P.S. If you must, you can go here (Modernist Cuisine: The Art and Science of Cooking) to learn more about his book. If you really want to learn how to cook well, check out this book, The Way to Cook by Julia Child , or get this magazine, Cooks Illustrated, both of which I think are superb.

If you want to see ex-Microsoft employees taking a much more practical and effective approach to malaria, go here: Our Work in Malaria – Overview & Approach – Bill & Melinda Gates Foundation. Finally, I don’t have to tell you this, but if you want to see people changing the world with technology (and patents), go to Apple or Facebook or Twitter, to name a few.

Why Miranda Cosgrove is going to be bigger than the rest of the tween stars

The NYTimes.com missed the bigger picture when they did this feature on Miranda Cosgrove (The Good Girl, Miranda Cosgrove – NYTimes.com). It’s true, her recent career trajectory has matched Hillary Duff and Miley Cyrus. What the article glosses over is just how much acting she has been doing for some time now. I know, having kids who grew up over the span of her career, I’ve seen her in TV (Drake and Josh) and movies (School of Rock). I think she is going to be acting in bigger and better things for sometime to come. I think she’d be smart to take some time to transition out of the tween phase and then come back as a young actress, like Jodie Foster or Emma Watson or Natalie Portman. I can’t see Cosgrove going away any time soon.

The next PayPal(s)? Amex and Visa get in the game

American Express Launches Digital Payments

less than two weeks after Visa’s announcement that it was launching its own peer-to-peer digital payment system…The credit card company today unveiled Serve, its new digital payment and commerce platform.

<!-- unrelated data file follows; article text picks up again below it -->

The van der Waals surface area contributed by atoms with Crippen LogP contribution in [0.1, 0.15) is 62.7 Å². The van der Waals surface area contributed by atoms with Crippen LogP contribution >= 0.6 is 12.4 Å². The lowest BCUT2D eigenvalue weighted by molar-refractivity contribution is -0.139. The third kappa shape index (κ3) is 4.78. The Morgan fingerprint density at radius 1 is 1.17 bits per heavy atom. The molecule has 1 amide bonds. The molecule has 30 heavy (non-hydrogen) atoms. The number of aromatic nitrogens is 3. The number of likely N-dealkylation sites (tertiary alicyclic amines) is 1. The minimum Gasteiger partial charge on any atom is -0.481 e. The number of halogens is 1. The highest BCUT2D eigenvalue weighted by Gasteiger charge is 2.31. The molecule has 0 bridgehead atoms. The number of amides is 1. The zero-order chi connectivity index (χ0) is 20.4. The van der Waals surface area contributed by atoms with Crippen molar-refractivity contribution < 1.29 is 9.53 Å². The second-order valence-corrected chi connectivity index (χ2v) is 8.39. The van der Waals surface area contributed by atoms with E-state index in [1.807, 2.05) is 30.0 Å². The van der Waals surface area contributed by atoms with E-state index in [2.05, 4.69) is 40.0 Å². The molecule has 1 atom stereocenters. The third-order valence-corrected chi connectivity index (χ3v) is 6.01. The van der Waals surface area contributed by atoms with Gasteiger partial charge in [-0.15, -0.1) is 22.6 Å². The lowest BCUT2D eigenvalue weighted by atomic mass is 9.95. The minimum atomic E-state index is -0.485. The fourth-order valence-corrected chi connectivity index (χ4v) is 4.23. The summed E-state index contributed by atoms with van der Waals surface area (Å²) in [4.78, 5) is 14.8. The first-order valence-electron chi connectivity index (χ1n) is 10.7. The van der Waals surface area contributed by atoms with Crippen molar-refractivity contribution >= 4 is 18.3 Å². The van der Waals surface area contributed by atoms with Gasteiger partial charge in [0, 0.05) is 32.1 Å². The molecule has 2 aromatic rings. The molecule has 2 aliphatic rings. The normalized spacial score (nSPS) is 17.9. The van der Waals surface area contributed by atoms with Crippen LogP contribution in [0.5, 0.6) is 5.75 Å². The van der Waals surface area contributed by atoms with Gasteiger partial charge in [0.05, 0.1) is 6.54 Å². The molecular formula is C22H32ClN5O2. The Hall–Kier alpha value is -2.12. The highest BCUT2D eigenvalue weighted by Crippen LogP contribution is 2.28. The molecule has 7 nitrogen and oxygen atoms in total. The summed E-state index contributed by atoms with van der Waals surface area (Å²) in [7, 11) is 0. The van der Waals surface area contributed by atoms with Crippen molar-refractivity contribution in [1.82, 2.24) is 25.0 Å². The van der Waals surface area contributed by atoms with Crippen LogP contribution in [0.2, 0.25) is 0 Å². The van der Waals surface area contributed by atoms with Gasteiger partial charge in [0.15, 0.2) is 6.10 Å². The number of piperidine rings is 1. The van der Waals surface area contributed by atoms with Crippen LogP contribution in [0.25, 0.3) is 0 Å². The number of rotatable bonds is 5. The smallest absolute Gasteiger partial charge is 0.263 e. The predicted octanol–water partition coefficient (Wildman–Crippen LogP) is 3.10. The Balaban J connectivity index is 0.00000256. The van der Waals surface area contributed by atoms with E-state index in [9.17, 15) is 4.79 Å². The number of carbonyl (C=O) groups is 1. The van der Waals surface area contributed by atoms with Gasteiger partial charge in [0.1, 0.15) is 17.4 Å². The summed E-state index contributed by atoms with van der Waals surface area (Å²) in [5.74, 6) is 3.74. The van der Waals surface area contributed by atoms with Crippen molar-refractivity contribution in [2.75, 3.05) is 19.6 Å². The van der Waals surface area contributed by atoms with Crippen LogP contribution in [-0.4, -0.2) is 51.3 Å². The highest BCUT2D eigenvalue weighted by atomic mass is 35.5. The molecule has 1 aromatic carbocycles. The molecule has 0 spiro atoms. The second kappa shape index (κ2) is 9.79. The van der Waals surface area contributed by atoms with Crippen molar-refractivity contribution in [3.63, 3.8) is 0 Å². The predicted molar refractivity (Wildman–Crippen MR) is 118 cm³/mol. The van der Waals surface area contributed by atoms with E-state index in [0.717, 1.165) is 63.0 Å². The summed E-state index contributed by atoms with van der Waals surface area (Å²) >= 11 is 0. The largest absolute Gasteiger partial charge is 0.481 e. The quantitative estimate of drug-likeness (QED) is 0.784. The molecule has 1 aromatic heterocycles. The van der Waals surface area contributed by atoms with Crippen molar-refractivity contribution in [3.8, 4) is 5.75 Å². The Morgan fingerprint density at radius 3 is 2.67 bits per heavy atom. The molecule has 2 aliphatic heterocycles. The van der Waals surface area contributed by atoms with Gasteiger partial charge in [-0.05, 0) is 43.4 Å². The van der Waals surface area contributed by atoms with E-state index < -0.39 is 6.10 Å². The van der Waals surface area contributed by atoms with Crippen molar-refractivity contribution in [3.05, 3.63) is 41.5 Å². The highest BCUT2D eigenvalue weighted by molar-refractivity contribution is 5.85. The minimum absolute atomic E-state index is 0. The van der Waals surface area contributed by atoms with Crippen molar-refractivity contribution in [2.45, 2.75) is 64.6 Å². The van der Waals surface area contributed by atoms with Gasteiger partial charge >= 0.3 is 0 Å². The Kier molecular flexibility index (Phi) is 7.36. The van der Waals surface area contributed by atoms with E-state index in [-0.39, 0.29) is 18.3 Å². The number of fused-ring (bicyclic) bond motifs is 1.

Users will be able to send or receive money from their Serve accounts, which can be funded by a bank account, debit or credit card, or by money from another Serve account. With the new AmEx digital payment system, consumers will be able to make payments via the Serve website, via their mobile phones, and with merchants who accept American Express cards. Accounts will be accessible via Android and iPhone apps and through Facebook.

For people who have complained about the costs of using PayPal, consider this good news:

The lack of fees might be a good way to lure new customers, but AmEx says those fees won’t be high after that initial six month period. Customers will be charged for putting money into their Serve accounts – 2/9% plus a $0.30 per load – and will be charged for ATM cash withdrawals – $2 after one free withdrawal per month.

Andy Warhol’s Polaroids

Can be found here: Danziger Projects – BIG SHOTS

We are all artists

Thursday night music: Kate Nash – Nicest Thing Live on Abbey Road

YouTube – Kate Nash – Nicest Thing Live on Abbey Road